rss
BMJ Case Reports 2012; doi:10.1136/bcr-2012-006574
  • Findings that shed new light on the possible pathogenesis of a disease or an adverse effect

Are increased Foxp3+ regulatory T cells responsible for immunosuppression during HTLV-1 infection? Case reports and review of the literature

  1. Martin Montes1,2,3
  1. 1Department of Immunology, Instituto de Medicina Tropical ‘Alexander von Humboldt’, Universidad Peruana Cayetano Heredia, Lima, Peru
  2. 2Houston Academy of Medicine-Texas Medical Center Library, Houston, Texas, USA
  3. 3Department of Medicine, Division of Infectious Diseases. University of Texas Medical Branch, Galveston, Texas, USA
  1. Correspondence to Dr Martin Montes, martinmd{at}mac.com

Summary

Research of human T lymphotropic virus type I (HTLV-1)-associated diseases is mostly focused on inflammatory and lymphoproliferative disorders. However, the immunosuppressive consequences of HTLV-1 infection are frequently ignored. In developing countries where exposure to parasitic and other tropical diseases is frequent, the burden of disease is significantly increased by opportunistic infections. Regulatory T cells (Tregs) are a CD4 T-cell subset capable of suppressing effector responses. During HTLV-1 infection, CD4+Foxp3+ cells are increased in HTLV-1-associated leukaemia/lymphoma (ATLL) as well as in non-leukaemic presentations. However, controversy exists regarding the actual regulatory function of these cells. In this report, we present two cases of HTLV-1 ATLL complicated by parasitic organisms and we provide a brief review of the literature regarding FoxP3+ regulatory T cells and their role as a possible mechanism for the immunosuppressive manifestations that take place during HTLV-1 infection.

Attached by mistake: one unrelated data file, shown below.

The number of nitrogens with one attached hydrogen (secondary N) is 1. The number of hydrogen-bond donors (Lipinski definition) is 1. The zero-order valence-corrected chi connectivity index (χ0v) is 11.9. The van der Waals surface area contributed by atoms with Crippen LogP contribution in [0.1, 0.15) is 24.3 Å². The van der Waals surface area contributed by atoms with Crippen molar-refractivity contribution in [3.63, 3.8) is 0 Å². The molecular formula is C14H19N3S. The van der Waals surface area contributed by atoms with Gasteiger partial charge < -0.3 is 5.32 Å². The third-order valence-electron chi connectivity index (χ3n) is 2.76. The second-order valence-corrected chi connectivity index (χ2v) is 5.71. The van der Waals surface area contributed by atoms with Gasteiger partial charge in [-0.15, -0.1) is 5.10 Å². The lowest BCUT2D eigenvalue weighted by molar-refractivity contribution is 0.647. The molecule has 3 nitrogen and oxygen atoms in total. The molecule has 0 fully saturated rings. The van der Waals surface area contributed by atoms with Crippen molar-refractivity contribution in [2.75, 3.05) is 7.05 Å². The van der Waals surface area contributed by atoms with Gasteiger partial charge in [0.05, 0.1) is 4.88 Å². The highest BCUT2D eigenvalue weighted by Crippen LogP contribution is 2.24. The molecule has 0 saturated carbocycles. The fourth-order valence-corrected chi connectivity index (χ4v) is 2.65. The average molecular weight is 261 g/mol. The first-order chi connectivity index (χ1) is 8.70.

Register for free content

The full text of all Editor's Choice articles and summaries of every article are free without registration

The full text of Images in ... articles are free to registered users

Only fellows can access the full text of case reports (apart from Editor's Choice) - become a fellow today, or encourage your institution to, so that together we can grow and develop this resource

Don't forget to sign up for content alerts so you keep up to date with all the case reports as they are published, and let us know what you think by commenting on the Editor's blog

Navigate This Article